To help other community pathologists make informed choices regarding gene fusion testing, in a recent study3 supported by Genentech, Inc., Sheffield and colleagues compared the ability of four commercially available RNA-based NGS assays to detect NTRK fusions:

  • Archer’s FusionPlex Lung Panel
  • Illumina’s TruSight Oncology 500
  • Thermo Fisher Scientific’s Oncomine Precision Assay (+automated Genexus System sequencer)
  • Thermo Fisher Scientific’s Oncomine Focus Assay

Because NTRK fusion-positive cancers are relatively rare, Sheffield and colleagues purchased commercial formalin-fixed, paraffin-embedded (FFPE) cell lines to use as a testing standard, and also collaborated with other hospital laboratories to acquire 30 NTRK fusion-negative control samples and 14 NTRK fusion-positive samples.

Comparing commercial NGS assays

In their study, all four assays demonstrated high specificity for NTRK fusion detection, with no false-positive results in the clinical control samples. Across the assays, each had different strengths and weaknesses (see Table 1).

Table 1. A summary of the comparison of the four commercially available assays and their ability to detect NTRK fusions in cell lines and clinical samples.3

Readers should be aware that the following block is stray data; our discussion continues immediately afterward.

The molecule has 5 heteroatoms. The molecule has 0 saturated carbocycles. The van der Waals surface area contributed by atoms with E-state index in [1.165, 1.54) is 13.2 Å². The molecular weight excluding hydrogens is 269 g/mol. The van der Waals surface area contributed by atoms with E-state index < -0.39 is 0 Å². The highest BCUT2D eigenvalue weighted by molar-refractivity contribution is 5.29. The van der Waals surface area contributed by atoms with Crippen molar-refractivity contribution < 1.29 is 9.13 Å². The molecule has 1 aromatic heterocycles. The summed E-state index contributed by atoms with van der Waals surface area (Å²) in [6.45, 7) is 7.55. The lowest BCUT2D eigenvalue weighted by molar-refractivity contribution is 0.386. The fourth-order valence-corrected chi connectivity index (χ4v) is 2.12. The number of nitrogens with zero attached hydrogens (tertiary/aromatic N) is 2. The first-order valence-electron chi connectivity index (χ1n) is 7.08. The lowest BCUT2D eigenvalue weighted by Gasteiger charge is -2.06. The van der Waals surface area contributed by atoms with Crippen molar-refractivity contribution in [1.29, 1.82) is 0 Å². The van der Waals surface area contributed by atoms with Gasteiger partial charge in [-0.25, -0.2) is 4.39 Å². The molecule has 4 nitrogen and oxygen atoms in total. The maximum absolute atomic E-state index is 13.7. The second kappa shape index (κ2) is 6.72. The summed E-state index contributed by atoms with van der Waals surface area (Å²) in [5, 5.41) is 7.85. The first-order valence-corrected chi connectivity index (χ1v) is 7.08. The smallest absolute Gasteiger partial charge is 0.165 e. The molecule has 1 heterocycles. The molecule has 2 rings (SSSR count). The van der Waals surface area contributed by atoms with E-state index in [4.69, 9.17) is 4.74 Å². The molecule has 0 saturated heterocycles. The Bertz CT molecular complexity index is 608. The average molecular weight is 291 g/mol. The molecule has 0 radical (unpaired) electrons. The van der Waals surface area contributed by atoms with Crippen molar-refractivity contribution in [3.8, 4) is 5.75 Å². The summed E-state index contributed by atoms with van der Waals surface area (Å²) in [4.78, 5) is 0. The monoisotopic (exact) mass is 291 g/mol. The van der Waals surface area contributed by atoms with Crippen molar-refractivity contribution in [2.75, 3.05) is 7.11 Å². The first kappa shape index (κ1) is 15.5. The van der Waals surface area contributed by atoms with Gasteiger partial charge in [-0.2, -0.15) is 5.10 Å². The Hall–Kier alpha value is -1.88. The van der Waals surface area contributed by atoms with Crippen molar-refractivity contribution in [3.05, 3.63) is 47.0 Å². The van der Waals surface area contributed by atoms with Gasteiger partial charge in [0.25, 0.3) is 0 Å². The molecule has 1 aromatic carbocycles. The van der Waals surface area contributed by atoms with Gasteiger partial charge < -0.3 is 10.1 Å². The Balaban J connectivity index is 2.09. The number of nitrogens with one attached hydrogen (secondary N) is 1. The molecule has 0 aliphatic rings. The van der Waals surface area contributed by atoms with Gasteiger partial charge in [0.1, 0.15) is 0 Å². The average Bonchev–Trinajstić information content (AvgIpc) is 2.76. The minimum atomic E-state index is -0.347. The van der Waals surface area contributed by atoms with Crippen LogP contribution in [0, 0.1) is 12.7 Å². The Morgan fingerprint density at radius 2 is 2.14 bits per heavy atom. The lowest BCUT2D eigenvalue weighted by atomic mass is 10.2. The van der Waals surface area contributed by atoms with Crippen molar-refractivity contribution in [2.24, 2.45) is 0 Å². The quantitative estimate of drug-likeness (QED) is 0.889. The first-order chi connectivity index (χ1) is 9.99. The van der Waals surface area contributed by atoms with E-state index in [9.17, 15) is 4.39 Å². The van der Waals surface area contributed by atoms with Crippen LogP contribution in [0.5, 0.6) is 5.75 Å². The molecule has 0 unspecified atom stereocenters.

FusionPlex Lung PanelTruSight Oncology 500Oncomine Precision AssayOncomine Focus Assay 
TechnologyAnchored multiplex PCRHybrid captureAmplicon-based enrichmentAmplicon-based enrichment
RNA sample input (ng)20–250401010
Turnaround time (days)~5~5~1~5
Cell linesDetected all NTRK fusionsDetected all NTRK fusionsDetected all NTRK fusionsDetected all NTRK fusions
NTRK fusion-negative control samplesNo false-positive resultsNo false-positive resultsNo false-positive resultsNo false-positive results
Sensitivity:Total fusion copies at estimated limit of detection30 to 620 fusion copies~30 to 290 copies~1 to 28 copies~1 to 28 copies
Specificity: Specificity (% samples pass)100 (43)100 (77)100 (internal validation, data not shown)100 (83)
Clinical performance: Sensitivity (% passing success rate)100 (83)100 (75)Fusion Caller: 100 (100)
Imbalance Caller: 67 (100)
100 (80)